(2) If it’s the Office programs, try these steps: open Word or Excel, click on File, and keep trying to find ways to sign out until it seems it’s not attached to any account. Then restart the computer. Go to http://www.office.com and make sure you’re signed in with that personal account. Click on the Install button in the upper right. It may be a slightly different version of Office – the reinstall/repair might cure it. The first time you start the Office programs, they’ll ask for the account credentials – and maybe this time it will take them.
Gwyneth Llewelyn I’m jealous that you can do all that but not me! 🙁 How can you do that? email@example.com
One more reason this article is useful, I have been programming small business systems since dbase and my first microsoft password was the passport extension. Over time the changes that developed with little or no thought to clear naming left me in a complete mess. I am also a very small business with no more that 15 employees ever and now down to me and freelancers. There are artifacts of the time i had all the employees in my licensing as well. And i have always used my work computer as my personal as well. With all of this i was beginning to lose my self confidence. How could this have gone on so long? Surely most people must not have trouble with it if it has not changed. Maybe I am over thinking it? How did I wind up with two accounts with the same email anyway? Your article helped me understand its not me, it is them. I swear this reminds me of trying to use off shore programmers.
Four years on, and the problem has only got worse. The arrival of Teams seems to have led to even more unwanted and unknown-to-the-user work accounts to be created alongside personal accounts.
Not to mention the confusion caused by Teams itself – for example, is it free or not?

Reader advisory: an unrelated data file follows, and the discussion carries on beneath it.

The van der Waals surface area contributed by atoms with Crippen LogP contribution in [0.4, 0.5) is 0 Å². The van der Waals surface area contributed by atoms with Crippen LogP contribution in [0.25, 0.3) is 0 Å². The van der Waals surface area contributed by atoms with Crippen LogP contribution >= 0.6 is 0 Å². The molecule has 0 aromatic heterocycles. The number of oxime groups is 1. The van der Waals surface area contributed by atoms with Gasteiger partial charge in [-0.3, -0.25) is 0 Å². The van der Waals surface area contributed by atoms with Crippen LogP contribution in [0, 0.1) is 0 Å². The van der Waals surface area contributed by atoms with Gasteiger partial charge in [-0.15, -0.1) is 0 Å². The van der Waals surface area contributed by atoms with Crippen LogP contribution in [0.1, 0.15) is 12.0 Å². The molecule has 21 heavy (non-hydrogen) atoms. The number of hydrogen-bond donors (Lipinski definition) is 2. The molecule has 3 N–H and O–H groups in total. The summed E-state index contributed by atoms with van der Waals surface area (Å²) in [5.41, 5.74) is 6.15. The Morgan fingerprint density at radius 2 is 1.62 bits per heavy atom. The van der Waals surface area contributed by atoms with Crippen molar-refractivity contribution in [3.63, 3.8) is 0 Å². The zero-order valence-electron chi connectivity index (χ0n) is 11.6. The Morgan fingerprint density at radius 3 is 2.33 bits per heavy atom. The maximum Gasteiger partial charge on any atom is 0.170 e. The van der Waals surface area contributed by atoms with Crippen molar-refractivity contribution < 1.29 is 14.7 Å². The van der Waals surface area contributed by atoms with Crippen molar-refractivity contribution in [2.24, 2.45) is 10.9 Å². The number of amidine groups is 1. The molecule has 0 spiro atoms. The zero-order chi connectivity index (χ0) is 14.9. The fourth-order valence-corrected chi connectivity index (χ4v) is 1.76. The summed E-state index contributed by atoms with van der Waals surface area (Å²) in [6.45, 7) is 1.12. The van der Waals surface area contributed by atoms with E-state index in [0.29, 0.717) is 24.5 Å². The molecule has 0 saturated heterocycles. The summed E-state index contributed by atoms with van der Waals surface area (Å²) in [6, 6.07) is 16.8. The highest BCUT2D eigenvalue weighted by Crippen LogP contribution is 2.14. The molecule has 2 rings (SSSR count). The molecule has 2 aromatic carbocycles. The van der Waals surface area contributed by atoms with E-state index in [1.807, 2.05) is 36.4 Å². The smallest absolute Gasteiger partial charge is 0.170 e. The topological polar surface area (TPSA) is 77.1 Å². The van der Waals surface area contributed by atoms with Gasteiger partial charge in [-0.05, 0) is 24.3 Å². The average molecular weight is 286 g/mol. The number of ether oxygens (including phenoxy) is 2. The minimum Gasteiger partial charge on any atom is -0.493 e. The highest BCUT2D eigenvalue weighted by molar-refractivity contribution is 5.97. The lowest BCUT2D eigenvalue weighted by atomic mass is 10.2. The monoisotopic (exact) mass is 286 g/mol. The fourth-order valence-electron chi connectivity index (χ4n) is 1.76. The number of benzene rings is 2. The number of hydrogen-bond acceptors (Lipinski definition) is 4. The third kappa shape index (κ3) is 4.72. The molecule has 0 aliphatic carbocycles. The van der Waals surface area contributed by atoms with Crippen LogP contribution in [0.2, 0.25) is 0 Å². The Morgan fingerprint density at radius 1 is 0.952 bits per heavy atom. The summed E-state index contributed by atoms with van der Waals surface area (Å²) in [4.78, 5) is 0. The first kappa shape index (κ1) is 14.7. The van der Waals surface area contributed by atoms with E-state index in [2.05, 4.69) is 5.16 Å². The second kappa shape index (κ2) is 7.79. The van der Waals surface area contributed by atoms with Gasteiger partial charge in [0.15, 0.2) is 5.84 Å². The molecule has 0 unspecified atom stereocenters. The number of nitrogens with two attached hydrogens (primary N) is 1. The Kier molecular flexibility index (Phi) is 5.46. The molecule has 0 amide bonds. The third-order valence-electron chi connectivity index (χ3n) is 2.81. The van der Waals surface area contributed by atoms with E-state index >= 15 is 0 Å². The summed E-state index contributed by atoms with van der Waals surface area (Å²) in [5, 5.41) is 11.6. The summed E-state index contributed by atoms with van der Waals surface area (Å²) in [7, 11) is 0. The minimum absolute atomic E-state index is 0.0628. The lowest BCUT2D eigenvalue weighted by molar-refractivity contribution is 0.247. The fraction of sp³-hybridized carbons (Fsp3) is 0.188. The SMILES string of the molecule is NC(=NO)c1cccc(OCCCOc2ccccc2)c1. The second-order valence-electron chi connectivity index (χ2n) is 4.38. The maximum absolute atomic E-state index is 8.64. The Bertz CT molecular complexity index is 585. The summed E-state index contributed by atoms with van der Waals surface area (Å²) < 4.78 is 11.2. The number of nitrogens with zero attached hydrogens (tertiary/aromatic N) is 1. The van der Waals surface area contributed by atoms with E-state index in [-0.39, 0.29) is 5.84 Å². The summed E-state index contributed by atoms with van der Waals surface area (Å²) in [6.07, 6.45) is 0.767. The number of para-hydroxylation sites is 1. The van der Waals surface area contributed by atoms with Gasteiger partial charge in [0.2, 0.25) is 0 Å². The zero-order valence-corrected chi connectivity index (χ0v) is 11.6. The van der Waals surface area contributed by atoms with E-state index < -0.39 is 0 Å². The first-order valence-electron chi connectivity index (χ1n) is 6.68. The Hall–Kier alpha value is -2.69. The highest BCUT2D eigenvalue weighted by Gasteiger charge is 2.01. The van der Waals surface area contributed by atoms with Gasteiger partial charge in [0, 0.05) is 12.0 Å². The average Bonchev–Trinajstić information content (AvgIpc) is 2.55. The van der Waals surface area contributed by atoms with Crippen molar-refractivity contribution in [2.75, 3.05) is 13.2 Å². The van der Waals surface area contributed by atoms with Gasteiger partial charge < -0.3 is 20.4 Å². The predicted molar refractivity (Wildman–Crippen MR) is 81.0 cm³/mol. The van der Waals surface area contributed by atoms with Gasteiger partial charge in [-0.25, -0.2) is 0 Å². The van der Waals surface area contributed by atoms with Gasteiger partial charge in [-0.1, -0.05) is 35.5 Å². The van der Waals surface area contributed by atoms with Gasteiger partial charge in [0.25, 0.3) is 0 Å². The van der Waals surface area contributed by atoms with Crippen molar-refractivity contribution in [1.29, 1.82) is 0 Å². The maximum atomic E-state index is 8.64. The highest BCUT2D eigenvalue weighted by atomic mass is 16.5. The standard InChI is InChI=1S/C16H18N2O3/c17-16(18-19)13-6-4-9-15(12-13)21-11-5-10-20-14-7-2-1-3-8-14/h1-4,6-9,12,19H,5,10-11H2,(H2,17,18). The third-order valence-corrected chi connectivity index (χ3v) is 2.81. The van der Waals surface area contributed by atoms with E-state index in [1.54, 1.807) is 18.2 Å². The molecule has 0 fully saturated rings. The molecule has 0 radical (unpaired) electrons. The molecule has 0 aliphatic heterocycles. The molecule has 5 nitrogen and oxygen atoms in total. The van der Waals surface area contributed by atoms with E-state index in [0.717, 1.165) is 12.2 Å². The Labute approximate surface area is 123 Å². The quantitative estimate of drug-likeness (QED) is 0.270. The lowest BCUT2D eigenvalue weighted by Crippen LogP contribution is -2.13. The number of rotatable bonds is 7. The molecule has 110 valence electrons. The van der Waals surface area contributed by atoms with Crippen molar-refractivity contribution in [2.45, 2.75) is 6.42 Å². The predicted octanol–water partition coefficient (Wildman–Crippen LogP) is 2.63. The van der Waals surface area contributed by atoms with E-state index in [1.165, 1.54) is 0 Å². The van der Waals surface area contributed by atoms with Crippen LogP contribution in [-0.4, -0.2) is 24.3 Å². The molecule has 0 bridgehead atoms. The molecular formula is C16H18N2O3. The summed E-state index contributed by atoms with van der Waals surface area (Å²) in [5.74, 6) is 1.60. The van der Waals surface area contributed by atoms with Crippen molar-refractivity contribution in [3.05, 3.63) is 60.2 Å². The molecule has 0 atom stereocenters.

Hey thanks. This is great work. I’ll tell you why I like it & what might make this even more valuable as an article — one I hope you will distribute widely.
Why I like it. Microsoft has used a program called “click to run” that has made my life unfun for days now. My system kept looking for it and not finding it. It blocked me from opening any office products. I had downloaded a university provided office 365 onto a laptop some months ago, and of course must use the work Microsoft at my office at the university. Well, one seemingly helpful IT tip I took suggested uninstalling and reinstalling Office. This unleased a new and more troubling problem: I had purchased Office Professional Plus 2013 for my home use in Mircosoft’s “Home Use Program”. This was _my_ “Office” not the University’s. When I went to reinstall, I couldn’t get the 2013 version I had paid for back on my system. Instead, its the new version with all that intrusiveness that I wanted to avoid on my personal desktop. Reading your article put me, somewhat, at ease. At least I can try to monitor (as best I can, given the issues you identify) where I’m signed in and know that its a difference that makes a difference.
One more thing I hope you do: This article is so useful, and I’ve seen plenty of people with the same privacy concerns that I hope you’ll add a big prominent footnote that makes plain the evidence that these two domains are more like your Google/ Apple distinction. (Maybe that’s a piece of Microsoft policy stating to businesses that they can’t have access to data used when a person signs into their personal account with an office 365 product that they have licensed for employee’s home use.) Add that and people can use it to quickly confirm the distinctions between Microsoft Personal and Microsoft Work. It is such an important issue that folks ought to be able to verify it for themselves.